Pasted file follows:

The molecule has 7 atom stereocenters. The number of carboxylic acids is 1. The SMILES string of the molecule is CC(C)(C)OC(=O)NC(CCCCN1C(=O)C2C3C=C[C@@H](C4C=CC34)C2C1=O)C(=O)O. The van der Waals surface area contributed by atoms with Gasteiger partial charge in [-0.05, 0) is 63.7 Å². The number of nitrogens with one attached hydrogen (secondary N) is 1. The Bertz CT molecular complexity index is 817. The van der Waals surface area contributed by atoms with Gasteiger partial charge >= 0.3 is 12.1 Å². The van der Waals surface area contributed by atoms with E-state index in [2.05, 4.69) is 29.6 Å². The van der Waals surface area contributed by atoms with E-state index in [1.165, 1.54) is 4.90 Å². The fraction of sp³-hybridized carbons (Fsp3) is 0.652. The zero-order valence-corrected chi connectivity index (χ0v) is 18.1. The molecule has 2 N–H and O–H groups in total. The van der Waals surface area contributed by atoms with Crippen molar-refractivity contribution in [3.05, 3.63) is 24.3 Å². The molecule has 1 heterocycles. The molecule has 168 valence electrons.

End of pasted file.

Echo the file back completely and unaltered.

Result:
The molecule has 7 atom stereocenters. The number of carboxylic acids is 1. The SMILES string of the molecule is CC(C)(C)OC(=O)NC(CCCCN1C(=O)C2C3C=C[C@@H](C4C=CC34)C2C1=O)C(=O)O. The van der Waals surface area contributed by atoms with Gasteiger partial charge in [-0.05, 0) is 63.7 Å². The number of nitrogens with one attached hydrogen (secondary N) is 1. The Bertz CT molecular complexity index is 817. The van der Waals surface area contributed by atoms with Gasteiger partial charge >= 0.3 is 12.1 Å². The van der Waals surface area contributed by atoms with E-state index in [2.05, 4.69) is 29.6 Å². The van der Waals surface area contributed by atoms with E-state index in [1.165, 1.54) is 4.90 Å². The fraction of sp³-hybridized carbons (Fsp3) is 0.652. The zero-order valence-corrected chi connectivity index (χ0v) is 18.1. The molecule has 2 N–H and O–H groups in total. The van der Waals surface area contributed by atoms with Crippen molar-refractivity contribution in [3.05, 3.63) is 24.3 Å². The molecule has 1 heterocycles. The molecule has 168 valence electrons.